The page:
Let's Talk About the "Libya Model"

Let's Talk About the "Libya Model"

You have probably heard why North Korean dictator Kim Jong-un is wary of the “Libya model” for disarmament — in short, Libyan dictator Muammar Gaddafi gave up his nukes, only to meet a gruesome end in a NATO-backed uprising several years later.


With the country’s various factions meeting in Paris yesterday (pictured above) to take their first, tentative steps towards national elections following a multi-year civil war — and Trump and Kim apparently working to reboot their June 12summit after it was derailed amid a spat over the US administration’s talk about a “Libya model” for North Korea — the consequences of Gaddafi’s removal outside of Libya also merit a closer look.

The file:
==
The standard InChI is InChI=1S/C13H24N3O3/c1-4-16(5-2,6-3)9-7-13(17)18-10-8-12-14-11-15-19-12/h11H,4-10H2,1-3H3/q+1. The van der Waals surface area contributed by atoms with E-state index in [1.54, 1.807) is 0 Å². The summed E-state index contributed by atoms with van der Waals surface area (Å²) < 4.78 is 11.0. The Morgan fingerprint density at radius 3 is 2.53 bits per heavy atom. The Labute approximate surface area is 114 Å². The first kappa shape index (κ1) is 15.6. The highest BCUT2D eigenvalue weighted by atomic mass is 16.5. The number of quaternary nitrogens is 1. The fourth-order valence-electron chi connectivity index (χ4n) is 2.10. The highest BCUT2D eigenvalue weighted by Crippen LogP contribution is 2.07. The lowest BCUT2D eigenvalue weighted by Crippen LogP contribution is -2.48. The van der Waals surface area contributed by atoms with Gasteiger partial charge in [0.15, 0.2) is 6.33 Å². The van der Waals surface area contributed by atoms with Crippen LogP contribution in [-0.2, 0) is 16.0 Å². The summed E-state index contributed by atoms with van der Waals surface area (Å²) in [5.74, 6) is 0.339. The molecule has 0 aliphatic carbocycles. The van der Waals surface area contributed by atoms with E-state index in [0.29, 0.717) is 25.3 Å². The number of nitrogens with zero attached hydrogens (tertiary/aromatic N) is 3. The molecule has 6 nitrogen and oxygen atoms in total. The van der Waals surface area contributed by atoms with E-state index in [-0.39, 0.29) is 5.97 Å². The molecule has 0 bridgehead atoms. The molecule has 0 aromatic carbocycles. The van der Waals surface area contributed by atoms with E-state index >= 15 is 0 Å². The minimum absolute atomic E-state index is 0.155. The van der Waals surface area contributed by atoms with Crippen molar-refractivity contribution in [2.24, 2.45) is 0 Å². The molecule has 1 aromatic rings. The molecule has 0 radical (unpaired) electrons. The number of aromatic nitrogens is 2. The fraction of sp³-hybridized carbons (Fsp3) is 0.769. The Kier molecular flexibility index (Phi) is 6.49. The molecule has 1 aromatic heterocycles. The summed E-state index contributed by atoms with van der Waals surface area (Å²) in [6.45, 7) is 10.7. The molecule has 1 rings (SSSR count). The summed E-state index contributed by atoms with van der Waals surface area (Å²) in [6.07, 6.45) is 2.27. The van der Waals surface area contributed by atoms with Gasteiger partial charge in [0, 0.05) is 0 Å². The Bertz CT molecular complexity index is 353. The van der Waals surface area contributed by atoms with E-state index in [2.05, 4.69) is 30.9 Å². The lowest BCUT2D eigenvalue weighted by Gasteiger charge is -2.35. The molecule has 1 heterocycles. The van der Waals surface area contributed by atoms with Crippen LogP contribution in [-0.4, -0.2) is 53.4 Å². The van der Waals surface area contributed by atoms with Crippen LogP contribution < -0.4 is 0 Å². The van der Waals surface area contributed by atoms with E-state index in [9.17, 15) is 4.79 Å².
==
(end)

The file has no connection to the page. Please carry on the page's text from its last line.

Here’s Alex with the breakdown:

A leaderless Libya quickly became a haven for jihadists. By 2014, ISIS had taken root. The westward outflow of looted weapons and battle-hardened militants from Libya boosted jihadist groups like Boko Haram and Al-Qaeda in West Africa, while exacerbating regional conflicts over religion and land in Mali, Niger, and Nigeria.

In Europe, Libya’s lawlessness and proximity to Italy made it the primary departure point for migrants and refugees risking the perilous Mediterranean crossing. Although a maritime policing deal between Rome and Tripoli has slowed those flows in recent years, the political impact of the refugee crisis on Europe broadly — and on Italy specifically — has already reshaped the continent’s politics.

Despite the apparent progress in Paris, Libya is a reminder that regime change is the easy part. As Pyongyang and Washington work to resurrect their historic meeting, it’s not only Kim Jong-un who should be wary of an approach that leads to a Gaddafi-like denouement.

This time last year, world health experts were speculating about why Africa appeared to have escaped the worst of the global pandemic. Younger populations? Natural immunity created by exposure to past viruses? Something else?

They can stop wondering. Africa is now in the grip of a COVID emergency.